For about 30 years the town held Atlanta Days, a festival that used to be called the Drunkathon. Said Arnold, “But so many people died going back home ’cause they’re blacked-out drunk and they drive off, you know, you saw the drive up here, yeah, they’d drive off the ravine into the water and so many people died that we kinda got a bad reputation…” The name was changed as a result.
Despite that he claimed that there are “No cops, we don’t want them here and they have no reason to be here because we’re respectable and maintain the law. There’s no reason for an outpost here. However, we do get mail.” The roads are open year round and the mail delivery guy will even pick up a few things at the store for them, said Arnold, “bless his heart”.
A lot of his interview had to do with dealing with the winter, unrelenting cold and the demands of living in that environment. It’s been said that in Atlanta you get six months living in winter and six months preparing to live in winter. Life is hard, he said, especially in the winter when the population drops by half.
On a daily basis, he said, “You’re going to be working your f*ng ass off… If you’re physically capable, you have obligations to those who may be older or not physically capable.” Residents spend a lot of time splitting wood and tending a fire all day and night where the temps fall below zero, and it gets “real cold”.
“Dealing with nature and shoveling daily, making paths to garbage, woodpile, and water” are necessities. Trying to survive, for nonnative residents, he said this life can be “hell”. Only a handful of those who stay year round, said Arnold at the time, were women. He had no tolerance for capable residents – men or women – who didn’t carry their weight.
There was at the time a sort of Atlanta caste system to belonging and being accepted and no one (but the rich, said Arnold) just waltzes in without a “sponsor”, a longtime resident who will take them under a wing. At the time he had lived there for 16 years. His sponsor was his ex-wife Tina, a woman with deep hereditary roots in Atlanta. He called himself her bitch.
“I do whatever I have to – wash windows or whatever.” Her familial status was his legitimacy in the community. “Tina doesn’t have to give a shit. She comes up a few times a year and brings up the grandkids, throws a big party. I’m here… I clean windows. We’ve got really clean windows.”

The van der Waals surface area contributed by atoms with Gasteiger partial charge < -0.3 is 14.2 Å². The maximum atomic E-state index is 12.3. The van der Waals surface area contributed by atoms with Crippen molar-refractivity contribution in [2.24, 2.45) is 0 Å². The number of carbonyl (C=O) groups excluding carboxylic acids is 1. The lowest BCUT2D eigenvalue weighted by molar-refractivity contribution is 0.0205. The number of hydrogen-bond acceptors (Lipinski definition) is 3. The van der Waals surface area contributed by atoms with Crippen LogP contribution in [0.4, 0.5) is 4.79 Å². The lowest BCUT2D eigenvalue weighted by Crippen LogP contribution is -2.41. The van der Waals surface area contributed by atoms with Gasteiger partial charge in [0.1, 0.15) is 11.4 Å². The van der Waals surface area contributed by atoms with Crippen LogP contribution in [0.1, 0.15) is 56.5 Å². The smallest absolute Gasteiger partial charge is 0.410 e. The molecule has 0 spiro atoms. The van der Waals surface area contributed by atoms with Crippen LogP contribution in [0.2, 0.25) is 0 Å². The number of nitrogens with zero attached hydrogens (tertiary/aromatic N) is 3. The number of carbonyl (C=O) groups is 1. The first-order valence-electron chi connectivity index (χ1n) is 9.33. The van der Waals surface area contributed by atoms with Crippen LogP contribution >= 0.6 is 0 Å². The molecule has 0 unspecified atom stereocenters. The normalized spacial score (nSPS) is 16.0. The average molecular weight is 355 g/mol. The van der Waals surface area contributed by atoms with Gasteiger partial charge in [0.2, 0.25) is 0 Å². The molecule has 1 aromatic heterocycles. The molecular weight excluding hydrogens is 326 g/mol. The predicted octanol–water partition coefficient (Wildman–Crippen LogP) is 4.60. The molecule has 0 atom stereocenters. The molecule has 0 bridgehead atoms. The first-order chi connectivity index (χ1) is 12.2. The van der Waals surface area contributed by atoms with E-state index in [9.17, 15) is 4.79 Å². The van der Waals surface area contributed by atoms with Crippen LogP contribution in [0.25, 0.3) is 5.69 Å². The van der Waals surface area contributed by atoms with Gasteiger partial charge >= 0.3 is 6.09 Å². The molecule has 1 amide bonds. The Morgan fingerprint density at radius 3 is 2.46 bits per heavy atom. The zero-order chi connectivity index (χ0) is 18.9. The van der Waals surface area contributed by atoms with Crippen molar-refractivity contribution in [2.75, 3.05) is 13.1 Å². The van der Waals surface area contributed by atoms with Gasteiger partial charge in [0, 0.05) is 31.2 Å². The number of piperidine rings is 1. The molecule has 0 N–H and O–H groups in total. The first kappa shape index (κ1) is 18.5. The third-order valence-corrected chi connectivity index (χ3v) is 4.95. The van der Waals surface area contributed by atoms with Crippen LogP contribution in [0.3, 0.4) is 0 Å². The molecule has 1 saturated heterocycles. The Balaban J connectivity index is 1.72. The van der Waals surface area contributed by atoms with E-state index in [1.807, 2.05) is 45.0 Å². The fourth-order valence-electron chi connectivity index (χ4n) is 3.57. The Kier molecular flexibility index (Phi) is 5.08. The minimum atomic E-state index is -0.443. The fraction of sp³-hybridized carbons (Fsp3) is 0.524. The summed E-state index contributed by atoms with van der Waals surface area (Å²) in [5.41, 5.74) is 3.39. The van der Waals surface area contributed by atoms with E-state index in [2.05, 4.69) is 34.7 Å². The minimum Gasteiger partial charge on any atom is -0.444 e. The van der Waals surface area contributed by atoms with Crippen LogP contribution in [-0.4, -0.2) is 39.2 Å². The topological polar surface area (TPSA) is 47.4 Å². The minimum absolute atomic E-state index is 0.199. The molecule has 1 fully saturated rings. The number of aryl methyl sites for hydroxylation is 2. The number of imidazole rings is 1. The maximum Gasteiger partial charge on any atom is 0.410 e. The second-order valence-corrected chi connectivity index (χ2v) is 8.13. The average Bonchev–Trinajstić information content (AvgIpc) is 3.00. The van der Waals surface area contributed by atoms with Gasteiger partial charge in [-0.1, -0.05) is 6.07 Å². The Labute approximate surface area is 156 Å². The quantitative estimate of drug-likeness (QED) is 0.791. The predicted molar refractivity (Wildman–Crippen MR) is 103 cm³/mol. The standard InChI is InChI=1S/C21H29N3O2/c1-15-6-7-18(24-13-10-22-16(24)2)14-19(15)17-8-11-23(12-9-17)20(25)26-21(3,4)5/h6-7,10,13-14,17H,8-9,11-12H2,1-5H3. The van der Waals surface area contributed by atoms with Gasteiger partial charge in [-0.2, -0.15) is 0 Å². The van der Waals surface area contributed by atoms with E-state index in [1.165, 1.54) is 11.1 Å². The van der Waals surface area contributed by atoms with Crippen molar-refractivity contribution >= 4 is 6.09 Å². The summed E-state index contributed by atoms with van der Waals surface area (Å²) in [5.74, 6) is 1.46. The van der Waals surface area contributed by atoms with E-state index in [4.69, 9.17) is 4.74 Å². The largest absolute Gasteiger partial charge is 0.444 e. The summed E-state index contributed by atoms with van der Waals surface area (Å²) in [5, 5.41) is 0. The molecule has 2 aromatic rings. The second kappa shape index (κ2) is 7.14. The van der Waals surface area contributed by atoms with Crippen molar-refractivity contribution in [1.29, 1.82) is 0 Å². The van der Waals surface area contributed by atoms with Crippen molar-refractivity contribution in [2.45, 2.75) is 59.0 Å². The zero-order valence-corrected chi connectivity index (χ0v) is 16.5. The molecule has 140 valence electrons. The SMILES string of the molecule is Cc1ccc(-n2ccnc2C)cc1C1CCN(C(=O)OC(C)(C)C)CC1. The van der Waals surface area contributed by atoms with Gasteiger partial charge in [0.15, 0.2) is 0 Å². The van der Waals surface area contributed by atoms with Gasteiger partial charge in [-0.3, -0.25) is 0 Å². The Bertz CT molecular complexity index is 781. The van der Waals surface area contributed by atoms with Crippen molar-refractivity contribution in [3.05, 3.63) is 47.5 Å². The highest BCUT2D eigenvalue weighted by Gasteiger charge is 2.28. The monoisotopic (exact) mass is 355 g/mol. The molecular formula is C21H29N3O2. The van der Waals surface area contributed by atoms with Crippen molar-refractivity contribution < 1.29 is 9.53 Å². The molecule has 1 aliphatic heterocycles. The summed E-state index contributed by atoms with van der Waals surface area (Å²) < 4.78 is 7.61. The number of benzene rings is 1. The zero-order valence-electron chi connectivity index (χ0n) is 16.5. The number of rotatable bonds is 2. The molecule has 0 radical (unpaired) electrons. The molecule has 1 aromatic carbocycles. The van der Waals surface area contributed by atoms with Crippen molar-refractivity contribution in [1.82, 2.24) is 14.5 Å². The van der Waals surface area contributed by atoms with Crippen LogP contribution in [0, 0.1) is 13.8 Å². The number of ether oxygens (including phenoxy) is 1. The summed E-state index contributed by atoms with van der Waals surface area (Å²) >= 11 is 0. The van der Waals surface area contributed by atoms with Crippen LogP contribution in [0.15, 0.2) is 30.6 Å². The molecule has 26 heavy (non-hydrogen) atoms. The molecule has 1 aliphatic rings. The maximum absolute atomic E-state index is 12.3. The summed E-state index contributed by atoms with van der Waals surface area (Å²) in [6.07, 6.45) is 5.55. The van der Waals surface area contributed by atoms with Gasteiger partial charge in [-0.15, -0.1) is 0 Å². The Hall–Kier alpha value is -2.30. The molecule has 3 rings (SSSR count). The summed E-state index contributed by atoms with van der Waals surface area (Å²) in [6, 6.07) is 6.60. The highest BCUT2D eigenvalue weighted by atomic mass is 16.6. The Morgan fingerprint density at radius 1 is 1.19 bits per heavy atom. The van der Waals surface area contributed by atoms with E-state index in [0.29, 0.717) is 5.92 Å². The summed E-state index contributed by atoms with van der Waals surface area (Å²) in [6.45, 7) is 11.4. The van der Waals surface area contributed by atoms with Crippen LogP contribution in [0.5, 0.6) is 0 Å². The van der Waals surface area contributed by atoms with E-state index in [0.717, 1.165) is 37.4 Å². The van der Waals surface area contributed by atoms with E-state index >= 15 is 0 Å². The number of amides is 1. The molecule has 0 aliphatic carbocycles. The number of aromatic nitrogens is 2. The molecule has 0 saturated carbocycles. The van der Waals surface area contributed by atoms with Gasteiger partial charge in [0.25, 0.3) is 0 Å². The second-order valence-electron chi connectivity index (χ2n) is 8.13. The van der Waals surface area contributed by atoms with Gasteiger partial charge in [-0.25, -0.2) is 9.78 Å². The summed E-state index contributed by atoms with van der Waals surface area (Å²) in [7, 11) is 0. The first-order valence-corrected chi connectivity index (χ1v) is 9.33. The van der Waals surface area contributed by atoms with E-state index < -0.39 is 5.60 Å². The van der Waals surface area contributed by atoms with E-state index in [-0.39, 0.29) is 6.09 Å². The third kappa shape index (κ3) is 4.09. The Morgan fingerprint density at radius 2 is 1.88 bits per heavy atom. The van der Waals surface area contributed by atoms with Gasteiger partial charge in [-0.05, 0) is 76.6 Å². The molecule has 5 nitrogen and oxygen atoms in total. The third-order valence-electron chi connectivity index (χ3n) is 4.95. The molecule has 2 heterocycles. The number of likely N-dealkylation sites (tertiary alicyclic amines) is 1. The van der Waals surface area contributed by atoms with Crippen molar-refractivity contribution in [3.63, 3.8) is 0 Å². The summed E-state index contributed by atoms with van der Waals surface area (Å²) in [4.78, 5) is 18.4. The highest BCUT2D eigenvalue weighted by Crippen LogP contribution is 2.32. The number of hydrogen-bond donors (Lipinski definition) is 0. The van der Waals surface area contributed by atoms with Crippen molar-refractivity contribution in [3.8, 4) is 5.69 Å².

“Can I, can I grab a beer?” He was never without one in the hour-long video.
He remembers a time when he was out driving his Jeep drunk and it was 16 degrees below zero. The Jeep stalled and he had his two dogs with him. They overnighted in his car and a dog on top of him, he shook all night anyway. He minimized it, but said he considered he might die because his dog didn’t want to stay on top of him. When the road grader came along the next afternoon he towed him home and that apparently was that.
Road graders are important, he said. Click here to understand visually why. The road in the video is, concidentally, the same one that took us four hours to drive on the way home.
For Arnold and anyone who still lives in Atlanta, road graders are a lifeline that must be maintained, albeit at arms-length.
“They plow the road and make a path for you so you can walk to the bar where it’s warm, you can get a drink and there’s food. Russ at the Beaver Lodge makes a hell of a hamburger,” he said.
I now have a whole new level of understanding about those two men we saw out gathering wood. We probably should have stopped. They more than likely knew at least one thing I did not. I’ll bet they had a story.